CVS Generic Drugs Suit Fails to Get Class Action


California judge blocks 11 classes in suit that claims CVS charged insurers and insured patients more than uninsured patients.

A U.S. District Court judge has declined to certify 11 state classes in a class action lawsuit alleging that the CVS Pharmacy chain overcharged some customers for generic drugs

However, Judge Yvonne Gonzalez Rogers, with the U.S. District Court for the Northern District of California said she may allow the plaintiffs to amend their motion for certification, according to a Courthouse News Servicearticle.

The decision concerns a class action complaint filed against CVS in August 2015, claiming the pharmacy chain charged insurance companies and insured customers up to four times more for generic prescriptions than they charged uninsured customers to fill the same scripts.

Neither CVS nor the plaintiffs’ attorney responded to requests from Drug Topics for comment.

CVS charges its insured customers above its “usual and customary price” for generic drugs than its cash-paying customers, according to Christopher Corcoran, the lead plaintiff.  The problems stem from CVS’s Health Savings Pass (HSP), which includes long-term maintenance medications often prescribed to elderly and disabled patients, the complaint stated.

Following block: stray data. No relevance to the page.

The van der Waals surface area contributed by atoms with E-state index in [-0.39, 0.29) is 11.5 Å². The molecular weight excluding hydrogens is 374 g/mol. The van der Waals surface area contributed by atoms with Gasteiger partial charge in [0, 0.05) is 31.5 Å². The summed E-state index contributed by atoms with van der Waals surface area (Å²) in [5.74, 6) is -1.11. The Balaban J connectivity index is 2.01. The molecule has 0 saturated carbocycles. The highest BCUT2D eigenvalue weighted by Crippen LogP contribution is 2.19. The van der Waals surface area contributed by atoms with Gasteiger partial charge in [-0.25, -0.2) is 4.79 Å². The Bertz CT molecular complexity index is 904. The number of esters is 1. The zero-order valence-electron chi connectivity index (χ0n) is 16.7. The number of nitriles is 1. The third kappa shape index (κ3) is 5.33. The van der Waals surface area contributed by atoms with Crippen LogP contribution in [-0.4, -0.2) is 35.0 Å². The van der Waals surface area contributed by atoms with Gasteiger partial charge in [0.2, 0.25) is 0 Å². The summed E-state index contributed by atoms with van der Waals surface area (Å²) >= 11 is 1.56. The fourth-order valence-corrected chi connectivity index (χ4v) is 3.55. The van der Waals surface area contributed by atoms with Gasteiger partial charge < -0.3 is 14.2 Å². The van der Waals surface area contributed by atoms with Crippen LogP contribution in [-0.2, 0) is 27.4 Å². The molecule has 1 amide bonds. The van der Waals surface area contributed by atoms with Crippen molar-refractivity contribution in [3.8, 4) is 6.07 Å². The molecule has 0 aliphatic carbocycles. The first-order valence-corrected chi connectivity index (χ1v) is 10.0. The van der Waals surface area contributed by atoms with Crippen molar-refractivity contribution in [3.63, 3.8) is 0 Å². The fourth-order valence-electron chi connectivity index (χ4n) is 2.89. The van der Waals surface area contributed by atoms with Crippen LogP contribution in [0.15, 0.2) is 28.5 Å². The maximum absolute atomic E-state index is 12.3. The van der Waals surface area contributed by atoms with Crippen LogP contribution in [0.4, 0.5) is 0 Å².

When CVS launched its HSP program in 2008, it charged $9.99 for a 90-day supply of a covered drug. “The plaintiffs say that the cheaper drug prices available under the program were CVS’s most common prices, and that it should have used them to calculate its customary price, but did not,” Courthouse News said.

By submitting “false and inflated prices” to third-party payers, “CVS knowingly and wrongfully overcharged plan participants co-pay amounts that often exceeded the HSP drug prices available to the general public for the same drugs,” the complaint stated.

 “The problem I see is that there are fiftyish in that group of [claims administrators] and 1,200 contracts, all of which were separately negotiated by sophisticated parties, and somehow you have common evidence that suggests that there have been affirmative representations?” Gonzalez Rogers said at the hearing. “I don’t see how you are going to get over this hurdle.” Affirmative representation is representation that asserts the existence of facts on a given subject matter. 

Even though CVS discontinued the HSP program in February, 2016, it moved the program’s members to new discount programs, and has continued to exclude discounted prices from its customary price calculations, the attorney for the class, Robert Gilmore, said at the hearing.

“Is that part of the lawsuit? How can I enjoin conduct that is not in front of me?” Gonzalez Rogers said, and tossed out the claim, Courthouse News reported. She also refused to issue an injunction against CVS. “There is no conduct to enjoin at this point.”

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